I want to do the splits.
February 4, 2013 9:53 AM   Subscribe

So let's say that, initially as a joke, you and your husband made a New Year's Resolution to become able to do the splits. You are in your mid-30s, at healthy weights, and you both do moderate exercise almost every day (walking, light jogging, elliptical, what have you), but your flexibility is average. My questions are:

1. Is this an achievable goal?
2. How can we get there?

I have been doing about 20 minutes of pretty strenuous stretching 3-4 times per week for a month, and if I'm making any progress it's slight enough that I'm not sure it's even happening. I think we need to change up the program if we're really going to make this happen. Should I be stretching for longer periods of time, or more often, or both? Is it a better idea to take a more holistic approach (say, yoga), rather than targeting the specific leg areas? Other thoughts?
posted by something something to Health & Fitness (18 answers total) 59 users marked this as a favorite
I'm totally dying to know what kind of conversation this was that resulted in a splits resolution. Is this a race type challenge between you two? I like the book Stretching by Bob Anderson but I don't know if following his protocol will result in the ability to do the splits.
posted by PorcineWithMe at 10:08 AM on February 4, 2013

You may get farther searching for tips on how to eventually achieve this pose by searching on Hanumanasana. (There's all kinds of tips on working into this, modifications, etc. at the bottom of that entry.)

I don't know if it's an achievable goal, but it's one I'm working on, too! Yoga will definitely help, not only by gaining greater flexibility but also in gaining the strength you need to support yourself.
posted by fiercecupcake at 10:09 AM on February 4, 2013 [1 favorite]

this is actually my very weird secret new year's resolution! i have been doing nightly hamstring stretches in this sequence: http://www.fitsugar.com/How-Do-Splits-3551904

here's a quick video with some yoga poses designed to prepare you for practicing the splits: http://www.youtube.com/watch?v=rUqazfbw8QI

i'm also working on center splits, which involves a lot of butterfly stretching (seated, soles of feet pressed together as close to the crotch as you can manage, gently press your knees to the floor).

good luck... keep at it and you'll see progress!
posted by marshmallow peep at 10:23 AM on February 4, 2013

Dynamic stretching is what you want. More specifically, you want Stretching Scientifically.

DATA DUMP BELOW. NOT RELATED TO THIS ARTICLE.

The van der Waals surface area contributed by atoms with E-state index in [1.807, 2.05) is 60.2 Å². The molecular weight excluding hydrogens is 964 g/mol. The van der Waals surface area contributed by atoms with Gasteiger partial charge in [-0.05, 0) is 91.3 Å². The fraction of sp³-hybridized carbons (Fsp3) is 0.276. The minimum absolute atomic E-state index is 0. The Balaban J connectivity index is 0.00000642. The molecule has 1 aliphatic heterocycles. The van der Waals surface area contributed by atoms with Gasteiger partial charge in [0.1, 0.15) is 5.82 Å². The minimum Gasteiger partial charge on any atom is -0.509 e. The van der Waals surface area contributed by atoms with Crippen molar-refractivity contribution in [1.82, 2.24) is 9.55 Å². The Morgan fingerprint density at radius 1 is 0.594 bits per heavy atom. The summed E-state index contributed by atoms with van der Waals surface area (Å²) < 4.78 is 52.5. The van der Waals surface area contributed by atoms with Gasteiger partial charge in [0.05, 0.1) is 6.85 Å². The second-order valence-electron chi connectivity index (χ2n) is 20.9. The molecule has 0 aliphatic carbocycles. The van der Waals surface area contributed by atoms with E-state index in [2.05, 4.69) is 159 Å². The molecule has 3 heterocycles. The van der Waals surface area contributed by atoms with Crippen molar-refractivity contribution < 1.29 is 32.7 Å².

posted by bfranklin at 10:26 AM on February 4, 2013 [1 favorite]

posted by purpleclover at 10:26 AM on February 4, 2013

And to address the achievable question: take a chair, and position it with the back facing you. Lift your leg up and sit it on the chair back at 90 degrees from your other leg. If you can do this, you have the hip flexibility to split.
posted by bfranklin at 10:28 AM on February 4, 2013

I know extreme flexibility is all the rage these days, but I have to ask, why?

There is some science out there which suggests that being too flexible results in MORE joint injuries. The reason is kind of intuitive when you think about it, loose flexible muscles allow joints to move to their extremes. While at these extreme positions(such as the full splits) joints are extremely delicate, and the slightest mistake can result in a tear. In addition, joints don't stretch, they accumulate tissue trauma until they tear, so be very careful.

Many fitness experts recommend only being as flexible as your major sporting interests demand, and no more. After all, flexibility is NOT and never has been a measure of fitness.

If you decide this is still something you want to do, buy Pavel's relax into stretch and do a lot of hip / core strengthening work. Leg lifts(and elevated holds) will strengthen your hamstrings / hip flexors, squats and hip-open squats will build quads / hip strength, and above all do not passively let yourself be stretched, but rather make sure you recruit muscles actively as you stretch to ensure proper muscle control.
posted by jalitt at 11:12 AM on February 4, 2013 [4 favorites]

1. Is this an achievable goal?

Yes, I started working on this at the age of 30, and I've been able to get to scissor splits, (but not full side splits, although I stopped working on in to the same degree when some other things changed in my life.) Prior to specifically working on splits, I would usually be about 8" off the ground.

2. How can we get there?

I followed this program of stretches, along with the similar stretches I did in yoga and pole dance classes. This resulted in a mix of dynamic and static stretches. In addition, doing some cardio before you work on flexibility is hugely important to reduce injury. Don't stretch cold muscles.
posted by Kurichina at 11:58 AM on February 4, 2013

Just so you know: some people are built so they can do the splits, and some aren't.